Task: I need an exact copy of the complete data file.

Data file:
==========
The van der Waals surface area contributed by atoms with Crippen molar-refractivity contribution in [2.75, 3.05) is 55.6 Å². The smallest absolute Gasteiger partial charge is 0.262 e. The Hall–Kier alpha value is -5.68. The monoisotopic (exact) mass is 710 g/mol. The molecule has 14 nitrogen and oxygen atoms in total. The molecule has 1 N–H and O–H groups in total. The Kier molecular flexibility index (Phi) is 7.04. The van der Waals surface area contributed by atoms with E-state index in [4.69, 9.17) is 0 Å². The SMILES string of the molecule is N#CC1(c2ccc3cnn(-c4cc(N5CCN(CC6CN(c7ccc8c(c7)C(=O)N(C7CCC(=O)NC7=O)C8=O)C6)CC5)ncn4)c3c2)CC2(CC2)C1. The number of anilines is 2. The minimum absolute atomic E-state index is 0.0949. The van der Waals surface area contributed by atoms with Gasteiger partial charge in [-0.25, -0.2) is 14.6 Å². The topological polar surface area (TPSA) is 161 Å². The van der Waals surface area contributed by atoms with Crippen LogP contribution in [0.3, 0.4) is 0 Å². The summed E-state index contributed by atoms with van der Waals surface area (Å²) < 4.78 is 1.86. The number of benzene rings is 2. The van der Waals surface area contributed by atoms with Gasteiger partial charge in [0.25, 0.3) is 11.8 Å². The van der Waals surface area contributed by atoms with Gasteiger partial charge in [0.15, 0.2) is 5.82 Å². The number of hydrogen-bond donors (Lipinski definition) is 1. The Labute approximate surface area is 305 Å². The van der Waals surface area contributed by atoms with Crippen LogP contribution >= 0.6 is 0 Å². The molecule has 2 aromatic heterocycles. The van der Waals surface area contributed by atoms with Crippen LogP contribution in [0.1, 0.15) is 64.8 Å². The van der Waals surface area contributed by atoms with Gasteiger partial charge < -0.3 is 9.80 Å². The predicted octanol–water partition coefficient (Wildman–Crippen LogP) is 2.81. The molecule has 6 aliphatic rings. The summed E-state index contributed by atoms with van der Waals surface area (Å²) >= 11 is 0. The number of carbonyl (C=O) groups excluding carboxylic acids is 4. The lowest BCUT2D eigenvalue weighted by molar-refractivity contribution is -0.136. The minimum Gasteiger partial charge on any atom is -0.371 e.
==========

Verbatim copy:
The van der Waals surface area contributed by atoms with Crippen molar-refractivity contribution in [2.75, 3.05) is 55.6 Å². The smallest absolute Gasteiger partial charge is 0.262 e. The Hall–Kier alpha value is -5.68. The monoisotopic (exact) mass is 710 g/mol. The molecule has 14 nitrogen and oxygen atoms in total. The molecule has 1 N–H and O–H groups in total. The Kier molecular flexibility index (Phi) is 7.04. The van der Waals surface area contributed by atoms with E-state index in [4.69, 9.17) is 0 Å². The SMILES string of the molecule is N#CC1(c2ccc3cnn(-c4cc(N5CCN(CC6CN(c7ccc8c(c7)C(=O)N(C7CCC(=O)NC7=O)C8=O)C6)CC5)ncn4)c3c2)CC2(CC2)C1. The number of anilines is 2. The minimum absolute atomic E-state index is 0.0949. The van der Waals surface area contributed by atoms with Gasteiger partial charge in [-0.25, -0.2) is 14.6 Å². The topological polar surface area (TPSA) is 161 Å². The van der Waals surface area contributed by atoms with Crippen LogP contribution in [0.3, 0.4) is 0 Å². The summed E-state index contributed by atoms with van der Waals surface area (Å²) < 4.78 is 1.86. The number of benzene rings is 2. The van der Waals surface area contributed by atoms with Gasteiger partial charge in [0.25, 0.3) is 11.8 Å². The van der Waals surface area contributed by atoms with Gasteiger partial charge in [0.15, 0.2) is 5.82 Å². The number of hydrogen-bond donors (Lipinski definition) is 1. The Labute approximate surface area is 305 Å². The van der Waals surface area contributed by atoms with Crippen LogP contribution >= 0.6 is 0 Å². The molecule has 2 aromatic heterocycles. The van der Waals surface area contributed by atoms with Crippen LogP contribution in [0.1, 0.15) is 64.8 Å². The van der Waals surface area contributed by atoms with Gasteiger partial charge < -0.3 is 9.80 Å². The predicted octanol–water partition coefficient (Wildman–Crippen LogP) is 2.81. The molecule has 6 aliphatic rings. The summed E-state index contributed by atoms with van der Waals surface area (Å²) >= 11 is 0. The number of carbonyl (C=O) groups excluding carboxylic acids is 4. The lowest BCUT2D eigenvalue weighted by molar-refractivity contribution is -0.136. The minimum Gasteiger partial charge on any atom is -0.371 e.